Last Friday we learned in an article published by Nice Matin that students from Villa Arson had tried to interfere with the visit of their school by the Minister of Culture Franck Riester. Here is their version of the facts:
Thursday, March 28, 2019 at 4:18 pm, we, students of Villa Arson, receive the following email:
To mark his visit to Nice, as part of the city’s application for UNESCO World Heritage listing, Franck Riester, Minister of Culture, will visit Villa Arson on Friday, March 29 from 10 am.
After a Republican greeting on the entrance court, the Minister will be invited to discover the establishment, starting with the current exhibitions and then visiting the studios.
This tour in the Villa’s spaces will be an opportunity to exchange with members of the establishment’s community.
Be thanked in advance for your presence and for the welcome you will give him.
With kind regards
We meet that same evening, and decide to wear banners to welcome the Minister of Culture Franck Riester. On these banners were written students’ demands, with the freedom for everyone to write what they wanted. It stated: “We will never be a profitable company”– “We will not pretend that everything is fine” – ” Reassessment of the status of teachers/technicians ” – “We want a director of studies and a technical manager” – “Macron resignation”; no to “increase tuition fees”, no to “merging with the university”, no to the “reduction or stagnation of budgets”, no to the “privatization of public education”, no to the “cancellation of teacher and technician training”.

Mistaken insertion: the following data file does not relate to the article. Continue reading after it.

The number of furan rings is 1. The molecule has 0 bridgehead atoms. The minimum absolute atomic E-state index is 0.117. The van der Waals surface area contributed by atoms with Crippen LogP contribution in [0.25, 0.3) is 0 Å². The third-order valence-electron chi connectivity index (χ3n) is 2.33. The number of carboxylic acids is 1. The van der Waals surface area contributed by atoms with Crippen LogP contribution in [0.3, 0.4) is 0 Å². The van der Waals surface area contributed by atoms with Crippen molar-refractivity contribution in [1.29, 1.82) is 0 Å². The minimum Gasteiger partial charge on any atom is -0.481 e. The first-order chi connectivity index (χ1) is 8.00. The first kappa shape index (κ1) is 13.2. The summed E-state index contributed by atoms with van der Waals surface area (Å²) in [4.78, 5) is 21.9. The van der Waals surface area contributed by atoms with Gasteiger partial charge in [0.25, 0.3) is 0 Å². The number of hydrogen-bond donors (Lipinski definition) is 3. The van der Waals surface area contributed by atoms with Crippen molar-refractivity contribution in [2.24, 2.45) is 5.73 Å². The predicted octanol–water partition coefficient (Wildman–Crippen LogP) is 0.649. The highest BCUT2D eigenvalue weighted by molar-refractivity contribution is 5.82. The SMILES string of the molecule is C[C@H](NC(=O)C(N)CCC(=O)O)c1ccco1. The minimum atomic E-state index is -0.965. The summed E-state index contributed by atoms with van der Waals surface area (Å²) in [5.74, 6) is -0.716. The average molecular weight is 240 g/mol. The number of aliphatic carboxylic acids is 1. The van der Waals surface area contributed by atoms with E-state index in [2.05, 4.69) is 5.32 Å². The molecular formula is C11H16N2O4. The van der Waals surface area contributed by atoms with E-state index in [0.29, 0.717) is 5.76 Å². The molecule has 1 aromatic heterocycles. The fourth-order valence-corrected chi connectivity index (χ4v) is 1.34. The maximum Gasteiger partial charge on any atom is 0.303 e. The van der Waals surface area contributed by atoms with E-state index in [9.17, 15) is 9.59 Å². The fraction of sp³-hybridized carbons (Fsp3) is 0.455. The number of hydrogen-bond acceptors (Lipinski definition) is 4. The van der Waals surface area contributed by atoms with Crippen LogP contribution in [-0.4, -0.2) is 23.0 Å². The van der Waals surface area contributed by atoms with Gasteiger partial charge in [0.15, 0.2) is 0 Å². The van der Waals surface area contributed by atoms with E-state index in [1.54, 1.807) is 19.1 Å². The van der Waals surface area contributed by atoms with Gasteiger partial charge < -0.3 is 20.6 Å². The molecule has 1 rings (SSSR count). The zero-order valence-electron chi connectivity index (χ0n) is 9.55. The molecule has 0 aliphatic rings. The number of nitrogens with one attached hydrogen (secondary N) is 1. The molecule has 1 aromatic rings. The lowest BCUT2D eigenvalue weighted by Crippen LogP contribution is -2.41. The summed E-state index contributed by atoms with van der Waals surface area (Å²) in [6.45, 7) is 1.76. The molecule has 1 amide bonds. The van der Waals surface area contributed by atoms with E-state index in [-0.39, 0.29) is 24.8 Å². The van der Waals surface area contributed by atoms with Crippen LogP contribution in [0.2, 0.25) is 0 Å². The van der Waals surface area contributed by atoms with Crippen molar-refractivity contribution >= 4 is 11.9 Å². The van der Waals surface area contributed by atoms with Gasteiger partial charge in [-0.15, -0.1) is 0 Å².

Friday, March 29, 2019 at 10am we met in the Bosco garden, at the entrance of Villa Arson. The director asked us if we had planned something, while at the same time urging us to disperse. We stay.
Franck Riester, Christian Estrosi, the deputy prefect and the minister’s advisers arrive. We release the banners. They pass silently in front of us. We are also silent. Franck Riester greets us. The delegation moves on to the entrance of the building. We follow them quietly. The ministerial procession enters the main hall to the sound of a few “Macron resignations” chanted by students. The doors close, blocked by the police, preventing us from entering. We go around the building to access it again.
When we arrive in the hall, police officers are preventing us from getting closer to the procession that then is visiting the art centre. Standing around the entrance hall we unfold our banners. The minister’s arrival triggers new “Macron resignations”. The procession no longer wants to go to the studios, as originally planned. If he does not engage in a dialogue, the minister prefers to shorten his visit. When we return to the garden, police officers try to tear off our banners.
However, an initiative was launched by the professors to discuss with the Minister regarding some revaluations of their status and salaries. Thus, to facilitate this discussion, the students agreed to repack their banners and to disperse. Without any success, the minister’s departure was already decided.
We learned a posteriori by a local media (Nice Matin) that the minister was initially supposed to receive high school students in our establishment. We have in no way blocked the access to the art school nor contested their coming, not being informed of it.
We were not informed until 4:30pm the day before. We were therefore unable to consult each other, to go beyond banners and a silent demonstration. They ignored us and denied us access to the establishment to prevent us from expressing ourselves calmly and respectfully. They used our dissatisfaction as a pretext for their hasty departure, rather than to meet us together.
Students from Villa Arson
Quand les élèves d’une école d’art font capoter la rencontre entre un ministre et des lycéens niçois